India offers the world’s largest untapped EV market, especially in the two-wheeler segment. With several automakers rolling out EV vehicles at a rapid pace, the penetration of these vehicles has increased significantly in the past few years. As per a recent study, electric vehicles (EVs) market is expected to be worth around at least ₹475 billion by 2025. The penetration of electric two-wheelers is projected to reach up to 15% by 2025 from 1% currently.
As business activities gain pace and the Indian economy rebounds its way in 2022, the auto industry is set to enter a new phase of growth, innovation and investment. However, the road to the future of EV is battling various challenges. While the government is aggressively promoting EV adoption in India, the inadequate infrastructure, lack of high performing EVs and high upfront cost is causing a major hindrance for its mass adoption.
Capital cost has always been a major factor in the EV purchase decision, with 63% of consumers believing that an EV is beyond their budget. The lack of adequate charging infrastructure in our country is a huge barrier to increased EV penetration. Compared to traditional petrol stations, charging stations are harder to find, normally limited by investment costs and difficult infrastructure development enabling people to charge where they usually park, at home or at work, which presents its own challenges, such as dealing with multi-tenant buildings, grid-connection management, and charging slot availability. It is anticipated that there will be a shortage of nickel, and scaling up lithium production would be a challenge, leading to supply shortage that may cause manufacturers to use lower-quality mineral inputs, adversely affecting battery performance.
India recorded a power supply shortage of 1,201 million units in October 2021 — the highest in 5.5 years due to a crunch in coal stocks available with thermal plants. To have revolutionary switch to electric vehicles, our country needs to address the basic issue of power shortage. Lack of constant power supply in villages and smaller towns and metros like Delhi and NCR having major breakdowns for hours at a stretch. Summers is likely to affect the EV switch on a large scale, maximum EV users will be two and three wheelers and this consumer does not get power supply 24/7.
EV revolution is presently focused on metros where the consumer has range anxiety because of a daily travel of 100km, whereas the actual consumer is in tier-II and tier-III, where the travel radius is 15-20km; here a consumer can ride 150-180km after electrification without the worry of a recharge or looking for a swapping station.
There are a range of potential market barriers that limit the ability of EV industry to rising demand an underdeveloped charging ecosystem continue to impede a higher penetration in the two-wheeler consumer segment. The absence of robust manufacturing ecosystem for the materials associated with the EV revolution, coupled with the concentration of the supply chain in certain regions, is likely to draw these issues into still sharper focus in the coming years.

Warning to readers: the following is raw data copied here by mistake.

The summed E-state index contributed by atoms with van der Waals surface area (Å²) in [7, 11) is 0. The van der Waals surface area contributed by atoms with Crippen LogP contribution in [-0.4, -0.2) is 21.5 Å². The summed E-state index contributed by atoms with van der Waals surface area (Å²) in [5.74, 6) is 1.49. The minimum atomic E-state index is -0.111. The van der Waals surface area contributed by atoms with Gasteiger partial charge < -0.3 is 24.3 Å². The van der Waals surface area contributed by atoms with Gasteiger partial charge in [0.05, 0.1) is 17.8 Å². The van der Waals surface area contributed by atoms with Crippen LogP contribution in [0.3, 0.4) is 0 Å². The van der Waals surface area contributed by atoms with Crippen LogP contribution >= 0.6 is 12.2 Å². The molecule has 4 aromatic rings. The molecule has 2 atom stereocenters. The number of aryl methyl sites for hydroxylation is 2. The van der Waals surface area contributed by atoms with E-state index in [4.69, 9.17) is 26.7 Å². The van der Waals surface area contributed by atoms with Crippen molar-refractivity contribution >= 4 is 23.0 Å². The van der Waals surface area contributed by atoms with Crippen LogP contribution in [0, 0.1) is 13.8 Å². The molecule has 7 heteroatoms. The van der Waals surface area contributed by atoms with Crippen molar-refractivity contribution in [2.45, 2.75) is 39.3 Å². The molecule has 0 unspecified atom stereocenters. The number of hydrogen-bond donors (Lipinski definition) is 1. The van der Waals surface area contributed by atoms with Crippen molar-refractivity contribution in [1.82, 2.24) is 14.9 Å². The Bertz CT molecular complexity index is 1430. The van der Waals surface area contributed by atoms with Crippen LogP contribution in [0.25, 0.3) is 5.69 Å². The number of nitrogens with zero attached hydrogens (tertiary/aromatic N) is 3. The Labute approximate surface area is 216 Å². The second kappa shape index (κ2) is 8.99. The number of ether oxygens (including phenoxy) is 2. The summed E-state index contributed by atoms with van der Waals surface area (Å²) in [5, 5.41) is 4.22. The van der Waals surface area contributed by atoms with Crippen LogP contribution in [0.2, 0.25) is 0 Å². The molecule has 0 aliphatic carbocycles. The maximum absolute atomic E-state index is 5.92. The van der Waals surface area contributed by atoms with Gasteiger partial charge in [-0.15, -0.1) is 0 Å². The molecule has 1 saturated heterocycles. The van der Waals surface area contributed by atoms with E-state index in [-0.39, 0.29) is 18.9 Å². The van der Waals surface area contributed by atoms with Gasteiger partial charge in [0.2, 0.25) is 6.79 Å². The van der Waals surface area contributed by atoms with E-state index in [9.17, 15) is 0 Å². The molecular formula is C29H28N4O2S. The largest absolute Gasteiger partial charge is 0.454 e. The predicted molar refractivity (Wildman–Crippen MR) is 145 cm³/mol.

The government introduced a slew of measures in line with ‘Make in India’ campaign to incentivise manufacturers to produce components locally and build a structured policy framework as India is heavily dependent on China for lithium supply chains constraining the widespread deployment of EVs. Recent policies that were introduced, including battery swapping policy, aimed at an encouraging move towards green energy generation and decentralisation of energy distribution is likely to create a well-established EV infrastructure across the country, while instilling customer confidence in riding EVs on Indian roads. The battery swapping model for supplying power has side-stepped the lack of charging infrastructure but the future is likely to see a mix of both models.
However, India does not have infrastructure or technology to manufacture chips or Lithium-Ion Cells; until we have the basic infrastructure in place it is a challenging road ahead, with increase in dollar prices and volatile import situation due to rising tensions.
Currently, the EV market is fragmented with independent dealerships which make it difficult to create proper infrastructure for second-hand sales. Moreover, warranties, quality and strength of the vehicle vary significantly. Vehicles many times lose form because of rough use, or the battery degrades. At present there is hardly any formal infrastructure for sale of used vehicles. Shortage of global semiconductors further creates supply chain issues and promote localisation of commodities for automotive OEMs (Original Equipment Manufacturer).
However, large OEMs are making initiative to venture into EV components market to reduce reliance on imports and meet the 50% localisation criteria to access government subsidies.
A substantial infrastructure that is affordable, accessible and serves all consumer groups coupled with strong financing ecosystem, policy incentives, and technological advancements is likely to poise the EV market for significant growth in the coming decade.
The writer is founder, Ignitron Motocorp Pvt. Ltd.